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Dying of consumption

Smike on his deathbed, dying of consumption — Nicholas Nickleby

It’s a dark pun, but the people of the 19th century, and we in our own time, are stalked by the same wasting disease that leads inevitably to ruination if not death — consumption.

Today is “black Friday.” The media (feeding the frenzy while pretending to cover it), is already full of horror stories. At a Walmart in Los Angeles, a woman shot pepper spray at 20 people so that she could grab the consumer goods she wanted first. At a mall in Fayetteville, North Carolina, there was gunfire. Last year, as I recall, people were trampled in stampedes when Walmart opened its doors.

These people were not looking to feed their families. They were looking for stuff, stuff that will be in landfills in a few months.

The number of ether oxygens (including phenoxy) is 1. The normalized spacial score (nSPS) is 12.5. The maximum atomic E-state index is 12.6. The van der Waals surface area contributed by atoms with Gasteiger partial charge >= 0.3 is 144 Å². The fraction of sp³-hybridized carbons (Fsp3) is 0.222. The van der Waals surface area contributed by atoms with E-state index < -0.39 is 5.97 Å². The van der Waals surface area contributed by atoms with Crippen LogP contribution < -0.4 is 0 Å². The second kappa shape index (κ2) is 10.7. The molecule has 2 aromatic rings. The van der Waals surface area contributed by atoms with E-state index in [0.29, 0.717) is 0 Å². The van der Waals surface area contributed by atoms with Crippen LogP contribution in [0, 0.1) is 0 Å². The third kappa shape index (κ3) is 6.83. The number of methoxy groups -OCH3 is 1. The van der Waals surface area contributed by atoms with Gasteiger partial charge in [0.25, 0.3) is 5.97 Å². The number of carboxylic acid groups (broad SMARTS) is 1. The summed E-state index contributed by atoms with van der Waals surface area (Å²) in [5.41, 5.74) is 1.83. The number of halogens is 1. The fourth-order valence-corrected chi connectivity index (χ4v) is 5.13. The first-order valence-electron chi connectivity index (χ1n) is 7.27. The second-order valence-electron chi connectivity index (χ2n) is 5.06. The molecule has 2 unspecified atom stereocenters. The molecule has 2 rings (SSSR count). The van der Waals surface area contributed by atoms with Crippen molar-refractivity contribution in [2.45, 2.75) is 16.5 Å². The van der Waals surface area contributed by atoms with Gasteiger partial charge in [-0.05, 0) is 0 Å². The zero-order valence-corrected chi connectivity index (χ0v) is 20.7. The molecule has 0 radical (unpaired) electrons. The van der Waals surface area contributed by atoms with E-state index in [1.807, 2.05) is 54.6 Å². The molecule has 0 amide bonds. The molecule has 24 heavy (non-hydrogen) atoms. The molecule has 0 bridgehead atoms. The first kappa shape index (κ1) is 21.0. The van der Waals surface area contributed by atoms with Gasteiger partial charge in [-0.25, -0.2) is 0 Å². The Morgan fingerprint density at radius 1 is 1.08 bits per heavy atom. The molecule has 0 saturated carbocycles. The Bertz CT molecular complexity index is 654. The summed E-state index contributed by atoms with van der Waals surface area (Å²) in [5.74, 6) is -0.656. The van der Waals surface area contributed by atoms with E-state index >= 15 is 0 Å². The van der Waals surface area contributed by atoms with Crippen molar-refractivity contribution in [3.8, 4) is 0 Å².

And here is yet another story from the right-wing blogosphere on how ill-prepared Boomers are for retirement. Fifty-six percent of retirees have debt. Forty percent of Boomers plan to work “until they drop.”

Metaphorically, at least, they are dying of consumption. How can they know so little about personal finance? I was stupid with money too when I was young, but I came to my senses around age 40 when I realized that I actually would be old someday (young people think that growing old is impossible). And I realized that I did not want to work for the rest of my life.

Strangely enough, we could learn much about personal finance from our archenemy — corporations. I’m talking about honest corporations, of course, not those that are looted in leveraged buyouts or executive scams.

I was lucky to have worked for a good corporation for the last 15 years of my working life — the Hearst Corporation. Hearst is a private corporation, so it doesn’t have to worry about a stock price and kiss the behinds of Wall Street. It was cash rich and, at least I was told, never borrowed money. It always spent cash. It didn’t lease — it bought outright if it needed something. And I was told that it didn’t even buy insurance, because the corporation had enough cash to be self-insured.